10 Steps to Great Decision Making
One of the distinguishing characteristics of leaders is the ability to make a decision. Making a decision literally means to “cut off” other courses of action. It is not uncommon to watch a Leadership Team struggle to make a decision.
Enter 10 do’s and don’ts for great decision making:
- Do not rule by consensus. Jim Collins, the author of Good to Great, is quoted as saying, “No major decision we’ve studied was ever taken at a point of unanimous agreement.” Consensus management does not work. Too often when we look for team consensus, it means we are going to wait until everyone agrees. The result—our decisions are usually too late and often equally disagreeable to everyone. If everyone has been heard during a discussion, and not everyone agrees with the decision, it is time for the leader to step in and break the tie.
- Do not play small. Many times a decision sounds simple, yet is not easy to implement. Don’t back down and take an easy way out.
- Do be decisive. Sit up, set your feet on the floor and don’t look back because we’ve got work to do.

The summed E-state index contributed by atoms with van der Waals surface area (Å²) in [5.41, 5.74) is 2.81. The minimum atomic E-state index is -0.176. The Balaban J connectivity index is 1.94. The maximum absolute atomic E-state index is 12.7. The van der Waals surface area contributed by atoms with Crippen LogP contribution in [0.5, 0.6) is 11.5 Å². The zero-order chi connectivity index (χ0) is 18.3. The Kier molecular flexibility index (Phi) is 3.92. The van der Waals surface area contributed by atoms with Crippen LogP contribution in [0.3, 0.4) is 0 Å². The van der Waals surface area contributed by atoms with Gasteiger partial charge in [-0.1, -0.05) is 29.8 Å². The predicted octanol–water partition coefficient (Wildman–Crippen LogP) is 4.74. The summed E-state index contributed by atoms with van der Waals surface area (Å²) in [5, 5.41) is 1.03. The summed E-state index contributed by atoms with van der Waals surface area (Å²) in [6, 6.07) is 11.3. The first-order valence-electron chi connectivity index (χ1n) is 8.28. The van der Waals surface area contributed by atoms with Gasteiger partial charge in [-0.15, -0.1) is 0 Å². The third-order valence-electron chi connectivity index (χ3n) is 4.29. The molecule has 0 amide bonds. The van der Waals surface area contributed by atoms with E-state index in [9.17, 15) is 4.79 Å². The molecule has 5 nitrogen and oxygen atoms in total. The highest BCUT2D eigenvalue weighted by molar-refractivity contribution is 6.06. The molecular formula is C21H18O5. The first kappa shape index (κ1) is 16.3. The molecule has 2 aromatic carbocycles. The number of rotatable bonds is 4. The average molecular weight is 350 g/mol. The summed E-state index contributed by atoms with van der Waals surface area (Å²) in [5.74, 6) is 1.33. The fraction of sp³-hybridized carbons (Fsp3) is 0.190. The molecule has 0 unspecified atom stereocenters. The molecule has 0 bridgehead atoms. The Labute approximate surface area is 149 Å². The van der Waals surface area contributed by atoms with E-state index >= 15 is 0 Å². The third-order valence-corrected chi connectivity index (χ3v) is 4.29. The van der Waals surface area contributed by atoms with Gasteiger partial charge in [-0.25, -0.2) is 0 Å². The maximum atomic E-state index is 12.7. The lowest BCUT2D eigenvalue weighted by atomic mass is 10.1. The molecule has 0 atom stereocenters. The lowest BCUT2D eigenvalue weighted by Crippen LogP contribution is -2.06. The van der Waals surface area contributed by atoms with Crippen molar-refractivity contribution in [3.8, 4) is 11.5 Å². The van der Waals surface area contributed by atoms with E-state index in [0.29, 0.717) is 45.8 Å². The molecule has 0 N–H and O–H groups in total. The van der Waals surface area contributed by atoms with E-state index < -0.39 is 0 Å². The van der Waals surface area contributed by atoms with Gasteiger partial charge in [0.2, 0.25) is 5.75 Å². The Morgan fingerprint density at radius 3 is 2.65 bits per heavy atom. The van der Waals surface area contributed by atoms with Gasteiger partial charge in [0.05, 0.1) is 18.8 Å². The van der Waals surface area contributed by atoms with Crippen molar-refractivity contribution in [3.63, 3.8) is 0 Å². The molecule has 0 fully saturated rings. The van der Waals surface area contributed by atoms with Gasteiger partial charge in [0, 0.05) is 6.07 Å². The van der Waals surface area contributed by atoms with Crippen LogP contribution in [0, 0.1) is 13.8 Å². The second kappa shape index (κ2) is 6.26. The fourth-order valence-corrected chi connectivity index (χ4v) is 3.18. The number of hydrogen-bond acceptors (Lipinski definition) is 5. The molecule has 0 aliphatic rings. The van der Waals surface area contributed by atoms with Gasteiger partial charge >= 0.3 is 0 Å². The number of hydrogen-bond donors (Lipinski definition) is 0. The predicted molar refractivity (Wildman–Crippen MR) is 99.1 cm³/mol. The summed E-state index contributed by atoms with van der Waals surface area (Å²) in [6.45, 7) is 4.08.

- Do not rely on hearsay. Get the facts and current information so you fully understand the situation and the issue you are solving.
- Do fight for the greater good. Leave your ego, title, and historical viewpoint outside the meeting room, and make the best decision for the company.
- Do solve real problems. Not the ones you can’t impact as a team or as a company.
- Do make a decision. Your only choices are to live with a situation, end it, or change it.
- Do decide quickly. Drawing out the decision creates unnecessary pain and suffering.
- Do enter the danger. Not every decision is easy to address. Set aside your fear and become vulnerable.
- Do try something. It is better to propose a solution and revise it later than it is to do nothing.
Making good decisions requires patience and practice. With time, you and your team will find it easier to have important discussions and make impactful decisions. My buddy Yoda summed up decision making very simply when he said, “Do or Do Not Do. There is no try.”
I hope you’ll make the decision to complete the consult form below to have a one-on-one phone conversation with me. And after our conversation, I hope you’ll decide you want to move forward. There will be no pressure to do so of course, but I’ll answer all your questions and give you all of the information you need to make that decision. Success results from a series of good decisions. I hope you will make your next one with me.